About Election Commission of India
The Election Commission of India (ECI) is a constitutional body responsible for administering elections in India according to the rules and regulations mentioned in the Constitution of India. It was established on January 25, 1950 with an aim to define and control the process for elections conducted at various levels: Parliament, State Legislatures, and the offices of the President and Vice President of India. In other words, the ECI ensures smooth and successful functioning of the democracy.
Role of Election Commission of India
In its assigned role, the most crucial challenge before the Election Commission of India is to implement norms and the Model Code of Conduct to ensure free and fair elections in the country. Its existence and independence are necessitated by history, which has shown that democratic elections are not free from sabotage. Towards this end, it has been empowered to oversee political parties and candidates and take appropriate action in case of violations.
Structure of Election Commission of India
The secretariat of the Commission has 300 officials, and is located in New Delhi. The Deputy Election Commissioners and Director Generals are the senior-most officers in the secretariat. The President of India appoints the Chief Election Commissioner of India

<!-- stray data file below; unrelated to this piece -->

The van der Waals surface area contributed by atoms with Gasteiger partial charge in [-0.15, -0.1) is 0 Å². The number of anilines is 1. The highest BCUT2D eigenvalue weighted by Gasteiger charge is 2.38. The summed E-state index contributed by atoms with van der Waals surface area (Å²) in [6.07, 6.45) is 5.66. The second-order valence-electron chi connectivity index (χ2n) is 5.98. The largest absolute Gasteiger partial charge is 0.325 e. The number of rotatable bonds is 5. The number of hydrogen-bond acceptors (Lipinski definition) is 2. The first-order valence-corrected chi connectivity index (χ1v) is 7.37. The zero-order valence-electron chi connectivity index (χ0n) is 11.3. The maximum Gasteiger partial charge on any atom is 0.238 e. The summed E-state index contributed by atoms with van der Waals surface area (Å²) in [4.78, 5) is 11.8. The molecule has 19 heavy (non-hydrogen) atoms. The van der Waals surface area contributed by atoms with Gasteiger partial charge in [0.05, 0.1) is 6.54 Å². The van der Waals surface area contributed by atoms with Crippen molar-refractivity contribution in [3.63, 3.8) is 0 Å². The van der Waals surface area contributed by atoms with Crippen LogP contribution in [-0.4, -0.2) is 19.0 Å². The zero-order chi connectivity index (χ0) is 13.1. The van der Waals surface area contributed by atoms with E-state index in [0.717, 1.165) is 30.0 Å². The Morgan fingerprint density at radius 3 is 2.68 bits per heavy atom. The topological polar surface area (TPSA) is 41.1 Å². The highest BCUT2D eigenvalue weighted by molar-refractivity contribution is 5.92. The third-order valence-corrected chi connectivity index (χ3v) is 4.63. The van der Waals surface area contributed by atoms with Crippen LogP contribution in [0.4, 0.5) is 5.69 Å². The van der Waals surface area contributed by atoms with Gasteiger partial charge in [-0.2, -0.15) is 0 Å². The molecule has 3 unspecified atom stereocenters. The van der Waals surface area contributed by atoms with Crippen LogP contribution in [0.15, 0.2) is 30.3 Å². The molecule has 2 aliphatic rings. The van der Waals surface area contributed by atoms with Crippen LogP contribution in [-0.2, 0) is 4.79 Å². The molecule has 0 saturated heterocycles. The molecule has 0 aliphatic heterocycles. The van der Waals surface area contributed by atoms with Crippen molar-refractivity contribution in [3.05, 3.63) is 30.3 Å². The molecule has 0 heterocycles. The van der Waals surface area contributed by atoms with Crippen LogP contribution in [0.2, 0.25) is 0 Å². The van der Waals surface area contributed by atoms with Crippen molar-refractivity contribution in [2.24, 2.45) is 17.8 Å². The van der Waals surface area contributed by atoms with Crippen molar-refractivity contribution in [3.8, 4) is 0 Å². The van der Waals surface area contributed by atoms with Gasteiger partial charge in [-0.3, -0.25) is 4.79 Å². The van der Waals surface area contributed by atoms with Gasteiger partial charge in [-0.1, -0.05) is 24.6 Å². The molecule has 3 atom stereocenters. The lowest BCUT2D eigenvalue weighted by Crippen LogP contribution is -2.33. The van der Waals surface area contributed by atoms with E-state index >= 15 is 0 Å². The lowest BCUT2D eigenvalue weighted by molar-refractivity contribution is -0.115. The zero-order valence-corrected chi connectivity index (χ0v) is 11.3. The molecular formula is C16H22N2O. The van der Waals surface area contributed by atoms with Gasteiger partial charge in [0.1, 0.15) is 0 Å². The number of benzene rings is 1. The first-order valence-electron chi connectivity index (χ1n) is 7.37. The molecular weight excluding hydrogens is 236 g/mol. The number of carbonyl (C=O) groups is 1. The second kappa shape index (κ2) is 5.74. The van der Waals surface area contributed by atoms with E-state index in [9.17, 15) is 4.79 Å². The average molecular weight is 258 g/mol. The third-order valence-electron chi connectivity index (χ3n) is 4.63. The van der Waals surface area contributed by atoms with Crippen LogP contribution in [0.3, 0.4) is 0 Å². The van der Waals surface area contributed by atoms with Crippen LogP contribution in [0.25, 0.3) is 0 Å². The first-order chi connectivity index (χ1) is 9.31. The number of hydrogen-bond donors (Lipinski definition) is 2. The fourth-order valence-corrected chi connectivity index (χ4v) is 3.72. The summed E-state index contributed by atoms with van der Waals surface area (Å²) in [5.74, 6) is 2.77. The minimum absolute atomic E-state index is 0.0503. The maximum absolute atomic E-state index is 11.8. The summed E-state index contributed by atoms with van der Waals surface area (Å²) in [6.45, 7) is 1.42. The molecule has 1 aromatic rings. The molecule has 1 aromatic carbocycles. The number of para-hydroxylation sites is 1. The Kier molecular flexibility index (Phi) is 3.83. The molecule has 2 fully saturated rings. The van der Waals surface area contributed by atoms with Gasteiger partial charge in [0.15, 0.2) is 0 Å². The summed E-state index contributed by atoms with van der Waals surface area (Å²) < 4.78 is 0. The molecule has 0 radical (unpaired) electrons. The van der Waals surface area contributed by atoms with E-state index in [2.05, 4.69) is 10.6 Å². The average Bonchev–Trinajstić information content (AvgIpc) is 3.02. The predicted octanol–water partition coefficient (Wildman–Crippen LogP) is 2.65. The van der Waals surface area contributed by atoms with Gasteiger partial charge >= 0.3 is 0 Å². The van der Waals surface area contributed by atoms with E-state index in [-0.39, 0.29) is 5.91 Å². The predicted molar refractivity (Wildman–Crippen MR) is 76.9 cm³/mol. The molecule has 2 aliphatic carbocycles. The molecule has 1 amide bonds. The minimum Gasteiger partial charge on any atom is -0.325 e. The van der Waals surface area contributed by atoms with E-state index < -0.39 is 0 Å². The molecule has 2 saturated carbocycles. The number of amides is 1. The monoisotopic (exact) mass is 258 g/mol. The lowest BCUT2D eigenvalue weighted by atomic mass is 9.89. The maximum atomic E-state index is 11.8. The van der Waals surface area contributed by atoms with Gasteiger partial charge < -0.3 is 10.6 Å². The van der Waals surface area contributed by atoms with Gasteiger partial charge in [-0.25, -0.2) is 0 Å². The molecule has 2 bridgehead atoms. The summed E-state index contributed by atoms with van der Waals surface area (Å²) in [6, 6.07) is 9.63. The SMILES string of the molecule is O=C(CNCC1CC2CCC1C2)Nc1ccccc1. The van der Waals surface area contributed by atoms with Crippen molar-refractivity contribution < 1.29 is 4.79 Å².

, who serves for six years and must retire at the age of 65. The Commissioner is generally a member of the Civil Services, and more often, of the Indian Administrative Services (IAS) or the Indian Revenue Services (IRS). He can be removed from his office through the process of impeachment, which needs to be carried out in the Parliament. The President of India can remove the other officers on the Chief Commissioner's recommendation.
Functions and Powers of Election Commission of India
The main functions of the Election Commission are as follows:
Some of the powers wielded by the Election Commission are as follows:
- The Election Commission of India is considered the custodian of free and fair elections.
- It issues the Model Code of Conduct in every election for political parties and candidates so that the dignity of democracy is maintained.
- It regulates political parties and registers them for being eligible to contest elections.
- It publishes the allowed limits of campaign expenditure per candidate to all the political parties, and also monitors the same.